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Vancouver Island Runs From Worldly to Wild

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By Cindy Loose
Special to The Washington Post
Sunday, April 26, 2009

As the former Royal Canadian Mounted Police boat speeds toward the spot where we will swim with seals, captain Ian Hall tells us his teenage daughter is in the water so often that the seals know and trust her.

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When their pups are young, instead of leaving them on the beach as usual, the parents bring their babies to Hall's daughter when she arrives.

"They'll go off and fish, she cuddles and plays with the pups in the water, and every 20 minutes or so the adults swim by to make sure everything is all right," Hall says.

Since 1963, when the movie "Flipper" debuted, it has been my dream to make friends with a sea mammal. Finally, just off the coast of Vancouver Island, I will get my chance.

Other nature opportunities abound around the island, and I plan to explore most of the eastern coast, snorkeling with salmon on the island's Campbell River, kayaking among orcas in the Johnstone Strait and seeing the moose, caribou and rare white and black Kermode bears in what is said to be the last intact temperate old-growth forest in the world.

But those ideas came in the early planning stage, before I realized that Vancouver Island is the size of Belgium. I had already reluctantly ruled out visiting the wild western coast and its natural hot springs, and I soon realized that unless I run myself ragged, I cannot in five days do everything I want to do, even on the eastern coast.

Scaling back allows me time to enjoy the fabulous little gateway city, Victoria; to stroll through picturesque small towns; to walk along the beach; and to take exhilarating rides on zip lines. There is also time for picnics and good restaurants and nights in charming little inns, including one with a deck, hot tub, kayaks and a rope for swinging out over and dropping into the water. Visits to a fabulous formal garden and a world-class sand sculpture contest round out the trip.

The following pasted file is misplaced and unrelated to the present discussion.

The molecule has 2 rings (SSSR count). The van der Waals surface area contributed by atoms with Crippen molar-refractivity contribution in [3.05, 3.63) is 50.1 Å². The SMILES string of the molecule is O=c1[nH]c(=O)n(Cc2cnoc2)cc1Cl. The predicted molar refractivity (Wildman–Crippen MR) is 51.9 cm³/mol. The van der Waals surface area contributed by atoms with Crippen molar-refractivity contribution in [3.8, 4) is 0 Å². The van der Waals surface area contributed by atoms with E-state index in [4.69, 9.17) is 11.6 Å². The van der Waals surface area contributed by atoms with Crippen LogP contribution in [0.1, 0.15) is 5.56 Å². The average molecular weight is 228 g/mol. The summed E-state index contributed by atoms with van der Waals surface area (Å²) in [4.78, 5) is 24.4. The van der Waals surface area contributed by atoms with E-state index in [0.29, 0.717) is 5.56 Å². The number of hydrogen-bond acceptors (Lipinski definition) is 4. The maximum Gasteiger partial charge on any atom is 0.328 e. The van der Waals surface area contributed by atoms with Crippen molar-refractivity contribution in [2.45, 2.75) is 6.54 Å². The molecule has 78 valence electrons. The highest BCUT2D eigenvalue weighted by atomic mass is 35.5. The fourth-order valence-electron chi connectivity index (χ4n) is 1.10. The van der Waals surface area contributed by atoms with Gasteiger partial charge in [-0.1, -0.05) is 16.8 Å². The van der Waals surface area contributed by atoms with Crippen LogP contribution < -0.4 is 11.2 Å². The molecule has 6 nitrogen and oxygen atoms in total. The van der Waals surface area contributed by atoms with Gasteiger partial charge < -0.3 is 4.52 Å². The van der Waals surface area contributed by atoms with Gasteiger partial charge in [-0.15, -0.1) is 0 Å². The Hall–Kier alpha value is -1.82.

And of course, best of all, the chance to make friends with a seal.

Through the Gateway

Victoria can be reached by air or by ferry from Seattle or Vancouver and is a popular day or overnight trip. The city alone deserves a longer visit. It is large enough to offer great shopping, restaurants, museums, night life and other attractions yet small enough to feel manageable. Victoria is also scrupulously clean, and many of its gardens and buildings have a distinctly English feel. Yet the energy of the place, developed during the gold rush of 1858, feels very New World.

Vacation destinations always have something special to offer, but Victoria passes my all-time ultimate test: I decide I want to live here.

My teenage daughter, Maddie, and her friend, Yasmin, are excited that instead of familiar chain stores, Victoria offers mostly chic little shops and boutiques, many with high-quality goods you won't find just anywhere. I'm pleased that the city feels so safe that I can go off on my own without any worries. Together we find a restaurant we like so much that, despite the many choices, we decide to return two days in a row.

Like most Canadian cities, Victoria is blessed by having countryside close by. Within moments of leaving the city we hit open land, quaint small towns and villages. In less than an hour we pull into Cowichan Bay Village, and I immediately feel a desperate desire to move to this quiet place that feels like a bit of Scotland transplanted to the Americas.


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